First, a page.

Defender Bypass #1 - Sandbox Evasion Mode

Try building your payloads using the -sandbox option. This seems to evade the Defender detection for now. Either by happenstance (lucky heuristic evasion), or by actually preventing some sort of cloud/execution sandbox analysis that Defender has used on these payloads to build heuristic detection for their behavior.


Requires that the machines you execute on be joined to a domain, via a call to NetGetJoinInformation, or it won’t run.

Defender Bypass #2 - Process Injection Mode

Process Injection works great against the EDR product I’ve been testing on, as well as Windows Defender. It contains none of the Console Window code above and still gives you full EDR evasion by unhooking it’s own loader process and then flushing the EDR hooks from the relevant DLLs in the remote process.

./ScareCrow -I stageless.bin -domain www.microsoft.com -injection C:\\Windows\\System32\\notepad.exe

Tack on the -console flag while testing to see interesting output on how this works, or to debug unexpected results.


You cannot use -etw to patch Event Tracing for Windows using the -injection loader.

Defender Bypass #3 - Console Mode

Building using the -console flag removes the code to hide the Console Window, evading detection.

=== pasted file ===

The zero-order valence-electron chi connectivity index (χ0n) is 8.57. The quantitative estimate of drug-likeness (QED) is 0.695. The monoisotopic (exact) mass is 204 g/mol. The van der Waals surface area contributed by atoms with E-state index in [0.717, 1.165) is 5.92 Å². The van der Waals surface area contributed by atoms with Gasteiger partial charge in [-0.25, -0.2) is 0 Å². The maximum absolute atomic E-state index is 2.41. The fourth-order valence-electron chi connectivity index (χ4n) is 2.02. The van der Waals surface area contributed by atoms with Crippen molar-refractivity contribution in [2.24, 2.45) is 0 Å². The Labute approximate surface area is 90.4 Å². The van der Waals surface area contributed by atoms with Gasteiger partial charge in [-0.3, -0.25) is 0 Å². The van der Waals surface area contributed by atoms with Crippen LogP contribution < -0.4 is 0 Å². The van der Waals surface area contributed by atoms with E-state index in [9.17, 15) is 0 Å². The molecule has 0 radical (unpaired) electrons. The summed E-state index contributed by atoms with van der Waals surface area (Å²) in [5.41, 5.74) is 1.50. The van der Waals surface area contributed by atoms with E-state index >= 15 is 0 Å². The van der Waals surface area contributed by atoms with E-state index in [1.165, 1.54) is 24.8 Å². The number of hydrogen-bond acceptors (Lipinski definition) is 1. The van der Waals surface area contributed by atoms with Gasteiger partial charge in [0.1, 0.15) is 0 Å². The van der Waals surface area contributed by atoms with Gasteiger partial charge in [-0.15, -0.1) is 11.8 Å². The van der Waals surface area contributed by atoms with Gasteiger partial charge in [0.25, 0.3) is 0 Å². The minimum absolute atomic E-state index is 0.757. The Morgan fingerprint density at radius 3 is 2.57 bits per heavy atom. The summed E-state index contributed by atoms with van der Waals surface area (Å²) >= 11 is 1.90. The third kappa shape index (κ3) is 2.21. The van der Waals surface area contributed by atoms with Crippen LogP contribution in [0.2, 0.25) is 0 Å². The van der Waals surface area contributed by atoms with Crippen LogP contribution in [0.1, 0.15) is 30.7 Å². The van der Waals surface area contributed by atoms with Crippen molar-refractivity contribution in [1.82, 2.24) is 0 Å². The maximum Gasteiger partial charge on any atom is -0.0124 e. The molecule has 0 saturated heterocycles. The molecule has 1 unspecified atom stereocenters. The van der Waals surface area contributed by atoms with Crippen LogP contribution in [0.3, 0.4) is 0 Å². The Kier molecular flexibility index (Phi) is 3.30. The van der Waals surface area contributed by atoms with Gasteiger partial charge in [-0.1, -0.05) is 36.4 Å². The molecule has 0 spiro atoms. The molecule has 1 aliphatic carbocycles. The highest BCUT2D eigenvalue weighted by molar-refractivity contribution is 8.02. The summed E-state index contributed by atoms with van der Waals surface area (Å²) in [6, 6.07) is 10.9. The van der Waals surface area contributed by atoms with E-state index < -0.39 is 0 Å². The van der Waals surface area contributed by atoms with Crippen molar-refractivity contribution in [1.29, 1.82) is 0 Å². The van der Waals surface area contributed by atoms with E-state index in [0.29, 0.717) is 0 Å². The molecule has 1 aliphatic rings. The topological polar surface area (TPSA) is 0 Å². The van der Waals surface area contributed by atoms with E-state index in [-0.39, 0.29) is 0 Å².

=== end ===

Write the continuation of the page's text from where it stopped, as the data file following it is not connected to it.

There is a visible Console window shown during execution that contains debug information.

Defender Bypass #4 - Binary Mode (GUI Application)

Instead of having ScareCrow build our binary payloads as Console Applications (which are causing the Defender flagging discussed above), we can tell go build to make a windowsgui application instead, which has no visibile window to hide.

ScareCrow doesn’t do this by default for a good reason:


ScareCrow builds as a Console Application on purpose to evade specific EDR products

But alas, Windows Defender currently doesn’t mind this type of behavior.

To do this yourself, make an edit to ScareCrow.go like this:


Replace the existing string:

cmd = exec.Command(bin, "GOROOT_FINAL=/dev/null", "GOOS=windows", "GOARCH=amd64", "go", "build", "-a", "-trimpath", "-ldflags", "-s -w", "-o", ""+name+".exe")

With this one:

cmd = exec.Command(bin, "GOROOT_FINAL=/dev/null", "GOOS=windows", "GOARCH=amd64", "go", "build", "-a", "-trimpath", "-ldflags", "-H=windowsgui -s -w", "-o", ""+name+".exe")

Then you’ll need to go edit Struct/Struct.go and comment out the sections where the Console Window Hide code could be emitted in the final binary:


From there, you can run go build ScareCrow.go and build a new binary payload that should fly under Defender’s radar for now. To take it a step further, you could add a check for the -console argument and only emit the console-window related code in Struct.go if it’s enabled.

I do not recommend using my fork linked in the examples above (although it works for now), it’s a few patches behind master. and I don’t plan to update it. Create your own fork and just use it as inspiration.


May not evade detection on specific EDR products, but still good for Windows Defender engagements (for now).

Windows Defender Version Last Tested:


Read More:

Huge props to @Tyl0us and the team at Optiv for this incredible piece of kit. Go follow him!